Things You'll Need
Tigers are one of the strongest and most dangerous of all the big cats. It's important to remember that tigers are wild animals and even those raised by breeders and professional handlers have been known to bite in play or mistakenly in defense. If you are thinking of acquiring one as a pet, be aware that not everyone is suited to owning a tiger. There are many costs, regulations and a lot of work that goes with owning one. If you happen to change your mind, it is likely that a zoo will not adopt the tiger due to breeding and health restrictions and the cat may have to be euthanized.
Contact your state's wildlife agency to inquire about licensing requirements. You may also require a license to build the tiger's enclosure, so phone your city or county's government to inquire about local requirements. If the enclosure is approved by your state, you will need to contact the federal agency, the Animal and Plant Heath Inspection Service (APHIS). They will inspect the enclosure before deciding whether to approve your application. They will also require you to log vet visits and the details of the animal's diet and will inspect you yearly and on a surprise basis.
Find an exotic veterinarian who has knowledge of tigers. Their details will need to be passed onto APHIS before you are approved for a lisence. Tigers will require vaccinations and routine health checks throughout their lives.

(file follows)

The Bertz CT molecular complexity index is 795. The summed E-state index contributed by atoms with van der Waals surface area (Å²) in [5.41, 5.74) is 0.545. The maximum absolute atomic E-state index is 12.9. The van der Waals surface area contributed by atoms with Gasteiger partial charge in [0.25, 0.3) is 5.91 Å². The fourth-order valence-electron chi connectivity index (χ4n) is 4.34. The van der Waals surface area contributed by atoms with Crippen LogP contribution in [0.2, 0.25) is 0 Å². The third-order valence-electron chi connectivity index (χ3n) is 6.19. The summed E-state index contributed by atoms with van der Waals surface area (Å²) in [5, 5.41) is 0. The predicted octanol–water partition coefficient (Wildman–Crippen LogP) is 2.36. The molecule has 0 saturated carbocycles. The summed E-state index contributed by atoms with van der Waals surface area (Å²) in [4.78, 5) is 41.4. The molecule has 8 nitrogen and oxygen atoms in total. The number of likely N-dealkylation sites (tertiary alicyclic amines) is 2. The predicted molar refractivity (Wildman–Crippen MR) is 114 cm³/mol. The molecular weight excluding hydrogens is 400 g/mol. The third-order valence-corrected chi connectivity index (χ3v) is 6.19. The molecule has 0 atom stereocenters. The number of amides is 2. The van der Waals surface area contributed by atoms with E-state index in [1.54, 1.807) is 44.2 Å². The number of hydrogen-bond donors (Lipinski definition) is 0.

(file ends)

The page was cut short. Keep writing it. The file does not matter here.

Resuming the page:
Build your enclosure to be as large as you possibly can. The enclosure should measure between 500 and 1,000 square feet. The enclosure should be built of strong materials (plywood at least) and the surrounding fencing must be at least eight feet high. Also include two gates, one which closes behind the other. Interior fencing must be at least six feet high by U.S. law. The inside housing (known as a "denbox") must have a sliding door that leads to a separate room so you can lock the cat in when needing to clean its cage. The sliding door must be over a hole used to bait the tiger; it must also be easy to lock once the tiger is inside.
Feed the cub with milk if it is less than six weeks old. However, cubs should not be separated from their mothers this early except when the mother has died. The cub must be fed milk six times a day. A damp piece of cotton wool must then be rubbed on the tiger's genitals to encourage defecation. After six weeks, the cub can be weaned and given minced meat. It can eat meat on its own at three months and must eat five percent of its body weight daily and be given extra calcium. They prefer horse meat, which can be bought from speciali companies.
Put plenty of toys in the enclosure. Tigers are lively, intelligent animals that require a lot of stimulation. They enjoy water and should be given a pool to play in. Trees can be played in, climbed on and used for scratching. New smells and objects should be provided on a regular basis.
tiger image by Mat Hayward from Fotolia.com
Edie Grace has been writing and editing since 2008. Her work has been published in medical magazines and aired on radio. She has written about skin conditions, cardiovascular health and surgery. She holds a Bachelor of Arts in English and music and a Master of Arts in journalism.